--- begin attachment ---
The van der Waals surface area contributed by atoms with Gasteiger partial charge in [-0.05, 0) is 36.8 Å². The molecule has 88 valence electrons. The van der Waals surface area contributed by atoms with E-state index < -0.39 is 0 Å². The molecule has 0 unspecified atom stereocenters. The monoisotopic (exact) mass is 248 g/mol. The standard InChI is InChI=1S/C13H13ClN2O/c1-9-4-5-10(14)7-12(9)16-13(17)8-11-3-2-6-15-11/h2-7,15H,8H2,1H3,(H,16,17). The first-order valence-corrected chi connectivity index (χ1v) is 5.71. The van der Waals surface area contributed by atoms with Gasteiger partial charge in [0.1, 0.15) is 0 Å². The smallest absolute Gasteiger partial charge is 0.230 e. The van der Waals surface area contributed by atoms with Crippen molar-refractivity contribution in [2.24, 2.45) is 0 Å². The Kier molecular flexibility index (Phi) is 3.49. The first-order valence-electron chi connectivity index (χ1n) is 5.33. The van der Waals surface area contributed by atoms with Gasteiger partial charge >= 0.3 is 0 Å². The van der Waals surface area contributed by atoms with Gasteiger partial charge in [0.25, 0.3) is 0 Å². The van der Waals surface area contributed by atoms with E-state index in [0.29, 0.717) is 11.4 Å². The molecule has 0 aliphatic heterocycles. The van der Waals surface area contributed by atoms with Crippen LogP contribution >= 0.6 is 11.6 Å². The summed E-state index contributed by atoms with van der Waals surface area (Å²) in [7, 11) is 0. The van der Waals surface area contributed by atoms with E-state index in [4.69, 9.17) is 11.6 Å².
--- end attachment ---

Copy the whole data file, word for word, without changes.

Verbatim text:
The van der Waals surface area contributed by atoms with Gasteiger partial charge in [-0.05, 0) is 36.8 Å². The molecule has 88 valence electrons. The van der Waals surface area contributed by atoms with E-state index < -0.39 is 0 Å². The molecule has 0 unspecified atom stereocenters. The monoisotopic (exact) mass is 248 g/mol. The standard InChI is InChI=1S/C13H13ClN2O/c1-9-4-5-10(14)7-12(9)16-13(17)8-11-3-2-6-15-11/h2-7,15H,8H2,1H3,(H,16,17). The first-order valence-corrected chi connectivity index (χ1v) is 5.71. The van der Waals surface area contributed by atoms with Gasteiger partial charge in [0.1, 0.15) is 0 Å². The smallest absolute Gasteiger partial charge is 0.230 e. The van der Waals surface area contributed by atoms with Crippen molar-refractivity contribution in [2.24, 2.45) is 0 Å². The Kier molecular flexibility index (Phi) is 3.49. The first-order valence-electron chi connectivity index (χ1n) is 5.33. The van der Waals surface area contributed by atoms with Gasteiger partial charge >= 0.3 is 0 Å². The van der Waals surface area contributed by atoms with Gasteiger partial charge in [0.25, 0.3) is 0 Å². The van der Waals surface area contributed by atoms with E-state index in [0.29, 0.717) is 11.4 Å². The molecule has 0 aliphatic heterocycles. The van der Waals surface area contributed by atoms with Crippen LogP contribution >= 0.6 is 11.6 Å². The summed E-state index contributed by atoms with van der Waals surface area (Å²) in [7, 11) is 0. The van der Waals surface area contributed by atoms with E-state index in [4.69, 9.17) is 11.6 Å².